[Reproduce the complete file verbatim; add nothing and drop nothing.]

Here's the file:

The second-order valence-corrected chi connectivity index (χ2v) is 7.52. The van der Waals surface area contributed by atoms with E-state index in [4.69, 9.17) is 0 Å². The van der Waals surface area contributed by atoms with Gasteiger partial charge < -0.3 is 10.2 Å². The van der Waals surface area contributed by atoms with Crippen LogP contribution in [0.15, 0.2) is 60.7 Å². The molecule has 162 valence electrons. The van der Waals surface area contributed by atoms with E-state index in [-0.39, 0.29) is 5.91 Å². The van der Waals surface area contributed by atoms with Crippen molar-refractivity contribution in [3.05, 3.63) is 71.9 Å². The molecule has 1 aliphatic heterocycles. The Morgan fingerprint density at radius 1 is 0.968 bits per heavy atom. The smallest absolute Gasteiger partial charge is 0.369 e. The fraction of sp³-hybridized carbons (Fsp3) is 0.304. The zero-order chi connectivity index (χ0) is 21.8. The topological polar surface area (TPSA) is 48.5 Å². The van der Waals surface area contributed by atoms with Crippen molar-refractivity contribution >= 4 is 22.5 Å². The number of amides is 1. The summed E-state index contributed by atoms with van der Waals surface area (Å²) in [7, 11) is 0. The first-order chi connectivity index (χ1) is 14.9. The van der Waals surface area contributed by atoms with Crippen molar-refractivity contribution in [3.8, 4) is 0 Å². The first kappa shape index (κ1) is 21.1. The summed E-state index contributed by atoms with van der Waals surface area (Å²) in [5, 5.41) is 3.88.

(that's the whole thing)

The second-order valence-corrected chi connectivity index (χ2v) is 7.52. The van der Waals surface area contributed by atoms with E-state index in [4.69, 9.17) is 0 Å². The van der Waals surface area contributed by atoms with Gasteiger partial charge < -0.3 is 10.2 Å². The van der Waals surface area contributed by atoms with Crippen LogP contribution in [0.15, 0.2) is 60.7 Å². The molecule has 162 valence electrons. The van der Waals surface area contributed by atoms with E-state index in [-0.39, 0.29) is 5.91 Å². The van der Waals surface area contributed by atoms with Crippen molar-refractivity contribution in [3.05, 3.63) is 71.9 Å². The molecule has 1 aliphatic heterocycles. The Morgan fingerprint density at radius 1 is 0.968 bits per heavy atom. The smallest absolute Gasteiger partial charge is 0.369 e. The fraction of sp³-hybridized carbons (Fsp3) is 0.304. The zero-order chi connectivity index (χ0) is 21.8. The topological polar surface area (TPSA) is 48.5 Å². The van der Waals surface area contributed by atoms with Crippen molar-refractivity contribution >= 4 is 22.5 Å². The number of amides is 1. The summed E-state index contributed by atoms with van der Waals surface area (Å²) in [7, 11) is 0. The first-order chi connectivity index (χ1) is 14.9. The van der Waals surface area contributed by atoms with Crippen molar-refractivity contribution in [3.8, 4) is 0 Å². The first kappa shape index (κ1) is 21.1. The summed E-state index contributed by atoms with van der Waals surface area (Å²) in [5, 5.41) is 3.88.